HOW HE TRAVAILED ON FOOTfrom London to Edenborough in Scotland, not carryingany Money to or fro, neither Begging, Borrowing,or Asking Meate, drinke orLodging.With his Description of his Entertainmentin all places of his Journey, and a true Reportof the unmatchable Hunting in the Breaof Marre and Badenoch inScotland.With other Observations, some serious andworthy of Memory, and some merryand not hurtfull to be Remembred.Lastly that (which is Rare in a Travailer)all is true.
e did furnish me with good provant: He offered me some money, I refused it, And so I took my leave, with thanks excused it, That Wednesday, I a weary way did pass, Rain, wind, stones, dirt, and dabbling dewy grass, With here and there a pelting scattered village, Which yielded me no charity, or pillage: For all the day, nor yet the night that followed. One drop of drink I'm sure my gullet swallowed. At night I came to a stony town called Stone. Where I knew none, nor was I known of none: I therefore through the streets held on my pace, Some two miles farther to some resting place: At last I spied a meadow newly mowed, The hay was rotten, the ground half o'erflowed: We made a breach, and entered horse and man, There our pavilion, we to pitch began, Which we erected with green broom and hay, To expel the cold, and keep the rain away; The sky all muffled in a cloud 'gan lower, And presently there fell a mighty shower, Which without intermission down did pour, From ten a night, until the morning's four.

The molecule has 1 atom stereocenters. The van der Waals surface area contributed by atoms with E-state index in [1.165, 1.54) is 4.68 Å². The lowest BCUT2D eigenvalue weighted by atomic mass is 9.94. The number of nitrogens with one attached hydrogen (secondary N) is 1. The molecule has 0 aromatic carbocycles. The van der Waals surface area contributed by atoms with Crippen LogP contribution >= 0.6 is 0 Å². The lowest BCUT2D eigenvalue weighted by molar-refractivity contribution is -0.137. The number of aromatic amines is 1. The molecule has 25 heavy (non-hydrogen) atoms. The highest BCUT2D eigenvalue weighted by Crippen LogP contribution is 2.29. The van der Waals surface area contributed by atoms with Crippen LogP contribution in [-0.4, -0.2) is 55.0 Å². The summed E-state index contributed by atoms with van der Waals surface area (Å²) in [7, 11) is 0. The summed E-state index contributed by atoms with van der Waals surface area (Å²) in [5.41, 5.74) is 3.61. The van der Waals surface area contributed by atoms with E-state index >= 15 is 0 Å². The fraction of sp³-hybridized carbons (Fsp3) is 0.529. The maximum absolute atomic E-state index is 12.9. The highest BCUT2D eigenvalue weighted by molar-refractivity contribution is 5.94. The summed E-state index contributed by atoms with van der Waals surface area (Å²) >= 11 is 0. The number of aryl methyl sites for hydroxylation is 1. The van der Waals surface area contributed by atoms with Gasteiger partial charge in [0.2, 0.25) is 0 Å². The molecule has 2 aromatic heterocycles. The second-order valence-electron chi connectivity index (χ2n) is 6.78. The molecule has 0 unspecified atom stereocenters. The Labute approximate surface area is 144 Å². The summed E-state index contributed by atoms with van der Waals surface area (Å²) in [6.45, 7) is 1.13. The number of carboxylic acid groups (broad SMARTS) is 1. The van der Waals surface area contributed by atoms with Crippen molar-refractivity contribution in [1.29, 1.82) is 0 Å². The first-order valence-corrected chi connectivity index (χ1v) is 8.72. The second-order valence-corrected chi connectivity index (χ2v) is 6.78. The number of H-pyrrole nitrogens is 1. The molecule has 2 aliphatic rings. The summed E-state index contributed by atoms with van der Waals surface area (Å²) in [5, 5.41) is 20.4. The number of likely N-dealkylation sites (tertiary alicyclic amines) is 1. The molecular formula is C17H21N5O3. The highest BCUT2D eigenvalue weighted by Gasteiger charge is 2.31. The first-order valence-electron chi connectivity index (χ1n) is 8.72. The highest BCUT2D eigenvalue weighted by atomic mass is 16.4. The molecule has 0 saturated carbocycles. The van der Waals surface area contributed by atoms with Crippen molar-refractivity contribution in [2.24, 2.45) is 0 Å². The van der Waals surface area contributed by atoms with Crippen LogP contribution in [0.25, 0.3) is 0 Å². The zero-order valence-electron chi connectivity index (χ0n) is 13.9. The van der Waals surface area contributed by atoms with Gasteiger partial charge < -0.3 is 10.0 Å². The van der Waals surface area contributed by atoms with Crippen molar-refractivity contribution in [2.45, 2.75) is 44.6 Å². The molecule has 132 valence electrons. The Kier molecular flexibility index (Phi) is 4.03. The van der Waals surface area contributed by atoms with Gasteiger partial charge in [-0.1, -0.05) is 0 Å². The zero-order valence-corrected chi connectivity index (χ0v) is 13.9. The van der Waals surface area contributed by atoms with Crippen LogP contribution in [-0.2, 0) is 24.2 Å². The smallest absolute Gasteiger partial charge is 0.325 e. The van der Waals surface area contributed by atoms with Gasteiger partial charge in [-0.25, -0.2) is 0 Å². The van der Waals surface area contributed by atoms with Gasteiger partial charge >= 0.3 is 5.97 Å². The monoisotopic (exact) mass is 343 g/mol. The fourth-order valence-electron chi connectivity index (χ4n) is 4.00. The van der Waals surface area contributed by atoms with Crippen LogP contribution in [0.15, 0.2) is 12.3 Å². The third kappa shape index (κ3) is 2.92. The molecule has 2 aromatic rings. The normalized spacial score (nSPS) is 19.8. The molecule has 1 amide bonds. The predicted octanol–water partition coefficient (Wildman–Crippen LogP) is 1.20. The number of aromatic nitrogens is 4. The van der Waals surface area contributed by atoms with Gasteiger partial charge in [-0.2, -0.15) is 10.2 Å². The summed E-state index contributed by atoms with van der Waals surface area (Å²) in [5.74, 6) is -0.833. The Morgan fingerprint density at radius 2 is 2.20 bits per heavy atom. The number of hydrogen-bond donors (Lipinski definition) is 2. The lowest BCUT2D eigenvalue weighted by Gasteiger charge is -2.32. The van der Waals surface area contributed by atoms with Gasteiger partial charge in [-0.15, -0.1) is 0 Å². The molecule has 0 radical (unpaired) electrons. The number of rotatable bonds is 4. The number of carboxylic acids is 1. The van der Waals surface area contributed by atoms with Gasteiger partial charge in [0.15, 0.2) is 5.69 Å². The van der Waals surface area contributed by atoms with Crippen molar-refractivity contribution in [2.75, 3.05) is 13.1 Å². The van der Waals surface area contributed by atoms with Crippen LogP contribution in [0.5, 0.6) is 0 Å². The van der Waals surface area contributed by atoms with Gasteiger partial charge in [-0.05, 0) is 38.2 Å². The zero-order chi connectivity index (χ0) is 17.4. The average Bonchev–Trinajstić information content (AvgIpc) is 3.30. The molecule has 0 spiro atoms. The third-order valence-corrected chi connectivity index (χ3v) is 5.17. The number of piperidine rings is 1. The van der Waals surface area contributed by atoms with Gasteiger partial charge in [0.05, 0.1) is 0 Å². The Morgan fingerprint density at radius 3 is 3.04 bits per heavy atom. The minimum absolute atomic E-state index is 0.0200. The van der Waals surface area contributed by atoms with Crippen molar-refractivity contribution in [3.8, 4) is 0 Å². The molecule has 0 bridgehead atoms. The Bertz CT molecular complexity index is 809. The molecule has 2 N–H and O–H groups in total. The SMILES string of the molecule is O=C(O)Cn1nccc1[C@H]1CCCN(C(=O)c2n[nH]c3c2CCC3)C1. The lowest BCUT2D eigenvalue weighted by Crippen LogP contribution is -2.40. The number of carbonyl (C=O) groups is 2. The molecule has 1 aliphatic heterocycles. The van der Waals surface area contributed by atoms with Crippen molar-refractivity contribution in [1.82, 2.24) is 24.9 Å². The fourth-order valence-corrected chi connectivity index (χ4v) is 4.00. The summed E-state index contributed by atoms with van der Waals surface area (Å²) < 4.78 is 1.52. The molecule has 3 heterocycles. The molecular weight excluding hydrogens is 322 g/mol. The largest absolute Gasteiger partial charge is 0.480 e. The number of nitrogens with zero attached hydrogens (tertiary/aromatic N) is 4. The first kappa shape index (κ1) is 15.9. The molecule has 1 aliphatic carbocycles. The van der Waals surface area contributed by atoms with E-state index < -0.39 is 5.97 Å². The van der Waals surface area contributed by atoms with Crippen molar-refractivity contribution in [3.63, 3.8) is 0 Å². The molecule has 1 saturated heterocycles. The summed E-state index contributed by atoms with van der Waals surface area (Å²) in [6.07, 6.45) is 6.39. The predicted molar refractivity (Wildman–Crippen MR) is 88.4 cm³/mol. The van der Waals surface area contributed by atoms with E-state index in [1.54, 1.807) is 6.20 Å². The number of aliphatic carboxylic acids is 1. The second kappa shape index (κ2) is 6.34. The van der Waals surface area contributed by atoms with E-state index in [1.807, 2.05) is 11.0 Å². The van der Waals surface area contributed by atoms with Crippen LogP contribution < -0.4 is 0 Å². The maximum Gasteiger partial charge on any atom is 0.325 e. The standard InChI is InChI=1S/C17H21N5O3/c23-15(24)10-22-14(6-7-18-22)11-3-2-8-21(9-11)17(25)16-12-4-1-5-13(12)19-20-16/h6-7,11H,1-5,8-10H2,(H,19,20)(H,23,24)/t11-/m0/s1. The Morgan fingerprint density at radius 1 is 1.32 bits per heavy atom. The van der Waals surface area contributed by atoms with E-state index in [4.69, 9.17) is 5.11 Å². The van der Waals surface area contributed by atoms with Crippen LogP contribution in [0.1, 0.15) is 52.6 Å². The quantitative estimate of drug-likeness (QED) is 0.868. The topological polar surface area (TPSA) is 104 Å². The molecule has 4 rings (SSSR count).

I did not fully grasp WHY he carried no money on his travels, but the fact remains.
50/50 verse (not too bad) and prose. Not very long, considering the distance. A good time was had by all. Especially hunting in the Highlands for a month or so.